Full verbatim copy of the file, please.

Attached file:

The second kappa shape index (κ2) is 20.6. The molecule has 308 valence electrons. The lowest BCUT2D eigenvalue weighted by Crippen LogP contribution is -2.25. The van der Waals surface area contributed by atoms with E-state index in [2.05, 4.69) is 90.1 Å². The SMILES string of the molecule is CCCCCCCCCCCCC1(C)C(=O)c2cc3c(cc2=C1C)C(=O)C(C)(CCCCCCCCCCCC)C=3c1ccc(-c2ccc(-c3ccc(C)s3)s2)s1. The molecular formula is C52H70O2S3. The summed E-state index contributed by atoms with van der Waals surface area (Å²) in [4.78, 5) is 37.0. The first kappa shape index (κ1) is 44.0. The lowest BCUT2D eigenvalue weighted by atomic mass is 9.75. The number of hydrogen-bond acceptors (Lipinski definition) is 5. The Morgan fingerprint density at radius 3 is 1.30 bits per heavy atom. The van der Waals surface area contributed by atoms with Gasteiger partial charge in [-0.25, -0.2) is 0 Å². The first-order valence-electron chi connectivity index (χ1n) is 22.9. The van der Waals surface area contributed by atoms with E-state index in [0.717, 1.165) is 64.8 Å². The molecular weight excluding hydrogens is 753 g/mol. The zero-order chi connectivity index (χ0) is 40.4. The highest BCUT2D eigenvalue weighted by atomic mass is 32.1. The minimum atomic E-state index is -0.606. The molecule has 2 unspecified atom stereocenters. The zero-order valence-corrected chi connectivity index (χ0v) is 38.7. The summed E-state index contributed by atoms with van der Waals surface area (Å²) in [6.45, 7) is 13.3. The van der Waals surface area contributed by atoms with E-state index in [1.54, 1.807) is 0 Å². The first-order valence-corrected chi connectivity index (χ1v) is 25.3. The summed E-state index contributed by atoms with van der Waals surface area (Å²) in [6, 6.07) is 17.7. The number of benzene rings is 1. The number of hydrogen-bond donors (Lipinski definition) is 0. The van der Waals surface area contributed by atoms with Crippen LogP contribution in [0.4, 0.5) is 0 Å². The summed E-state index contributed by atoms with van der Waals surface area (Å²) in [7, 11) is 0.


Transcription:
The second kappa shape index (κ2) is 20.6. The molecule has 308 valence electrons. The lowest BCUT2D eigenvalue weighted by Crippen LogP contribution is -2.25. The van der Waals surface area contributed by atoms with E-state index in [2.05, 4.69) is 90.1 Å². The SMILES string of the molecule is CCCCCCCCCCCCC1(C)C(=O)c2cc3c(cc2=C1C)C(=O)C(C)(CCCCCCCCCCCC)C=3c1ccc(-c2ccc(-c3ccc(C)s3)s2)s1. The molecular formula is C52H70O2S3. The summed E-state index contributed by atoms with van der Waals surface area (Å²) in [4.78, 5) is 37.0. The first kappa shape index (κ1) is 44.0. The lowest BCUT2D eigenvalue weighted by atomic mass is 9.75. The number of hydrogen-bond acceptors (Lipinski definition) is 5. The Morgan fingerprint density at radius 3 is 1.30 bits per heavy atom. The van der Waals surface area contributed by atoms with Gasteiger partial charge in [-0.25, -0.2) is 0 Å². The first-order valence-electron chi connectivity index (χ1n) is 22.9. The van der Waals surface area contributed by atoms with E-state index in [0.717, 1.165) is 64.8 Å². The molecular weight excluding hydrogens is 753 g/mol. The zero-order chi connectivity index (χ0) is 40.4. The highest BCUT2D eigenvalue weighted by atomic mass is 32.1. The minimum atomic E-state index is -0.606. The molecule has 2 unspecified atom stereocenters. The zero-order valence-corrected chi connectivity index (χ0v) is 38.7. The summed E-state index contributed by atoms with van der Waals surface area (Å²) in [6.45, 7) is 13.3. The van der Waals surface area contributed by atoms with E-state index in [1.54, 1.807) is 0 Å². The first-order valence-corrected chi connectivity index (χ1v) is 25.3. The summed E-state index contributed by atoms with van der Waals surface area (Å²) in [6, 6.07) is 17.7. The number of benzene rings is 1. The number of hydrogen-bond donors (Lipinski definition) is 0. The van der Waals surface area contributed by atoms with Crippen LogP contribution in [0.4, 0.5) is 0 Å². The summed E-state index contributed by atoms with van der Waals surface area (Å²) in [7, 11) is 0.